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WHO Honours Black Woman Whose Stolen Cells Transformed Medical Research

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Tedros Ghebreyesus, Director-General of the World Health Organization (WHO), honored Henrietta Lacks, a Black American lady, with a special award on Wednesday, October 15.

Henrietta Lacks, a Black mother of five dying of cervical cancer, sought treatment at Johns Hopkins Hospital in Baltimore in 1951.

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When Lacks sought treatment for cervical cancer at the Johns Hopkins Hospital in Baltimore, researchers took a sample of cells from her body without her knowledge or consent, establishing the so-called HeLa cells, which became the first ‘immortal line’ of human cells to divide indefinitely in a laboratory.

The intrusive operation resulted in a game-changing discovery: the cells thrived and multiplied in the laboratory, which no human cells had ever done before.

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They were replicated billions of times, contributed to approximately 75,000 research, and helped pave the path for the HPV vaccination and medications used to help patients with leukemia, H.I.V., and AIDS, as well as the recent invention of Covid-19 vaccines, all without credit to her family.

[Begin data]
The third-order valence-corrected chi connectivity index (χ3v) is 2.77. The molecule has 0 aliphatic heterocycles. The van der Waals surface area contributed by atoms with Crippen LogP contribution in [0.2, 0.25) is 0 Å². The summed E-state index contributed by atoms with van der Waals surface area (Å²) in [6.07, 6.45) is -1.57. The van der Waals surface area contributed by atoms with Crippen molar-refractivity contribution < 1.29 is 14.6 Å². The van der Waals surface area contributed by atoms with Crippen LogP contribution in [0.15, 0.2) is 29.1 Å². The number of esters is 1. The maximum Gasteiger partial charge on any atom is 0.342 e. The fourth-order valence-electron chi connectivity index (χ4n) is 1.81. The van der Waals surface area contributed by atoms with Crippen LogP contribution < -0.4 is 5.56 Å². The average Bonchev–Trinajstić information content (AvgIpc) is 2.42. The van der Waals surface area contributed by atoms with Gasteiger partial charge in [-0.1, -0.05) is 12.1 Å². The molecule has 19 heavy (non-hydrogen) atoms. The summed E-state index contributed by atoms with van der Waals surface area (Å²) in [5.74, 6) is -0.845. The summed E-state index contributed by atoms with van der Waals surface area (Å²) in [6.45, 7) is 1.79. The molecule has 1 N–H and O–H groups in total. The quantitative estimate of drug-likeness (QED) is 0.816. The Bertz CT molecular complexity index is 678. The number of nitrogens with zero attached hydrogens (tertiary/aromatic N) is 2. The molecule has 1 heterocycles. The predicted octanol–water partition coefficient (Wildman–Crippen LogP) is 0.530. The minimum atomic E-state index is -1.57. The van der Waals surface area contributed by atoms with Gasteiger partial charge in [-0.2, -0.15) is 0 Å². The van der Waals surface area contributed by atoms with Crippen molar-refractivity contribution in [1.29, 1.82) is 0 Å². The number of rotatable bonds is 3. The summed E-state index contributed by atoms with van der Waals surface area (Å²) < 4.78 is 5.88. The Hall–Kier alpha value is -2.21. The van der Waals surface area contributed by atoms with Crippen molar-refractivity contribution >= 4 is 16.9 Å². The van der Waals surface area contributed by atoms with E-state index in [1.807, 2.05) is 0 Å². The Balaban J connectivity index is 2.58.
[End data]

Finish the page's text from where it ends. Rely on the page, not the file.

The WHO said it sought to correct a “historic wrong” by recognizing Henrietta Lacks, noting that the global scientific community once concealed her ethnicity and true background.

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“The World Health Organization recognizes the necessity of confronting past scientific injustices and fostering racial equity in health and research,” stated Director-General Tedros Adhanom Ghebreyesus.
“It’s also an occasion to honor women – especially women of color – who have made significant but largely overlooked contributions to medical science.”

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Lacks died of cervical cancer on October 4, 1951, at the age of 31, and her eldest son, 87-year-old Lawrence Lacks, accepted the medal from the WHO at its headquarters in Geneva. Several of her grandchildren, great-grandchildren, and other family members accompanied him.

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